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Professor says Insects living on Mars
#1
My first post in a while

Just saw this on the Daily Mail online site

https://www.dailymail.co.uk/sciencetech/...-Mars.html


Reading through it now, what do you think?


TW
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#2
...

he says he has a -- fossil insect -- not evidence of current insects.

However,
for many years here I have half joked about:
The Martian sand flea Whip
with
the titanium Reefer exoskeleton  Hi
that
looks just like a little pebble in rocks and sand -- natures disguise --
which
is why we would never recognize such insects in Mars images.

One problem I have with his insect --- 20 inches long --- but it is a fossil in his estimation.
So whatever evolved,
is likely very small and hard to see.
Might only come out at night from -- microniches -- or hide in "microniches" waiting for prey.

If ice worms  ever emerge under warm conditions to the surface,
then that would be one food source.
Insects can possibly burrow down deep.
... termite mounds and such as well ...

best to bring the image here from his work

[Image: 0mHBDcc.jpg]

...
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#3
LOL ROFL
Seek and ye shall find. JESUS
------------------------------------------
I am a recovering vegetarian   Hi
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#4
https://www.amazon.com/Sand-whales-Mars-...0954029801
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#5
NOVEMBER 27, 2019
Solving fossil mystery could aid Mars life quest
[Image: solvingfossi.jpg]Microscopic structures created in the lab. Credit: Sean McMahon
Research which suggests that structures previously thought to be fossils may, in fact, be mineral deposits could save future Mars missions valuable time and resources.

Microscopic tubes and filaments that resemble the remains of tiny creatures may have been formed by chemical reactions involving iron-rich minerals, the study shows.
Previous research had suggested that such structures were among the oldest fossils on Earth.
[b]Mars missions[/b]
The new findings could aid the search for extraterrestrial life during future missions to Mars by making it easier to distinguish between fossils and non-biological structures.
The discovery was made by a scientist from the University of Edinburgh who is developing techniques to seek evidence that life once existed on Mars.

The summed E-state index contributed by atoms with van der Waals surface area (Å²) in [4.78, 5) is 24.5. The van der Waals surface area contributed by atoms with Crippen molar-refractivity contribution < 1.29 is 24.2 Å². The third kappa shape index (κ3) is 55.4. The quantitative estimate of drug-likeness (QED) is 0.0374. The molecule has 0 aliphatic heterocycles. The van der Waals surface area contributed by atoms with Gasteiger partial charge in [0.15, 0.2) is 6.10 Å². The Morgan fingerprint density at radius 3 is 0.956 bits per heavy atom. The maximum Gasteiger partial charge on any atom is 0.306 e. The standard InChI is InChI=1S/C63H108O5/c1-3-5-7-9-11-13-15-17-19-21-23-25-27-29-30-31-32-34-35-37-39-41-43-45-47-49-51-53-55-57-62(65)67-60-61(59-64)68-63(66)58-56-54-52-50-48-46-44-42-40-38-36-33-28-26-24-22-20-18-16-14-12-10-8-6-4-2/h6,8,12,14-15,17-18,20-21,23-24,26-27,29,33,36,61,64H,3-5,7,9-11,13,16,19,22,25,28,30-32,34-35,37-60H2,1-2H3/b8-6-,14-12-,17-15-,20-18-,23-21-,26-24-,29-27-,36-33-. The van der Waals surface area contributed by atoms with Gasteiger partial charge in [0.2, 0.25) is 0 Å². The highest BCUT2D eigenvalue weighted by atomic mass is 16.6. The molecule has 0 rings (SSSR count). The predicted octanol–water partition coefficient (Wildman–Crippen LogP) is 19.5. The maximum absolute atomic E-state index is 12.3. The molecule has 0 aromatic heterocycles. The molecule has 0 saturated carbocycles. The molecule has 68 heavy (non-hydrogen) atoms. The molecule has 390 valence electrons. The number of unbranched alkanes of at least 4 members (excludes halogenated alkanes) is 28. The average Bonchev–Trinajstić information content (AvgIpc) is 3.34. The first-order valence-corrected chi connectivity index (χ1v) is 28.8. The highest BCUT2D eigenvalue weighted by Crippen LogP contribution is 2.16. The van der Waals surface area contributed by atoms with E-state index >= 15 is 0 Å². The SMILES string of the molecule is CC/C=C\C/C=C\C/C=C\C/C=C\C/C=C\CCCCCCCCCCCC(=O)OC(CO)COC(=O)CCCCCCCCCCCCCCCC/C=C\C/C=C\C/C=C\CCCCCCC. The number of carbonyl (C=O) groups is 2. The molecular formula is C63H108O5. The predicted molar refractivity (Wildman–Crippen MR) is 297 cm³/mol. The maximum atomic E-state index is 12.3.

Astrobiologist Sean McMahon created tiny formations in the lab that closely mimic the shape and chemical composition of iron-rich structures commonly found in Mars-like rocks on Earth, where some examples are thought to be around four billion years old.
[b]Chemical reactions[/b]
Dr. McMahon created the complex structures by mixing iron-rich particles with alkaline liquids containing the chemicals silicate or carbonate.
This process—known as chemical gardening—is thought to occur naturally where these chemicals abound. It can occur in hydrothermal vents on the seabed and when deep groundwater circulates through pores and fractures in rocks.
His findings suggest that structure alone is not sufficient to confirm whether or not microscopic life-like formations are fossils. More research will be needed to say exactly how they were formed.
The study is published in the journal Proceedings of the Royal Society B.
"Chemical reactions like these have been studied for hundreds of years but they had not previously been shown to mimic these tiny iron-rich structures inside rocks. These results call for a re-examination of many ancient real-world examples to see if they are more likely to be fossils or non-biological mineral deposits," Dr. Sean McMahon said.




Explore further
Mars rocks may harbor signs of life from four billion years ago



[b]More information:[/b] Sean McMahon. Earth's earliest and deepest purported fossils may be iron-mineralized chemical gardens, Proceedings of the Royal Society B: Biological Sciences (2019). DOI: 10.1098/rspb.2019.2410
[b]Journal information:[/b] Proceedings of the Royal Society B [/url]

Provided by [url=https://phys.org/partners/university-of-edinburgh/]University of Edinburgh

https://phys.org/news/2019-11-fossil-mys...-life.html
Along the vines of the Vineyard.
With a forked tongue the snake singsss...
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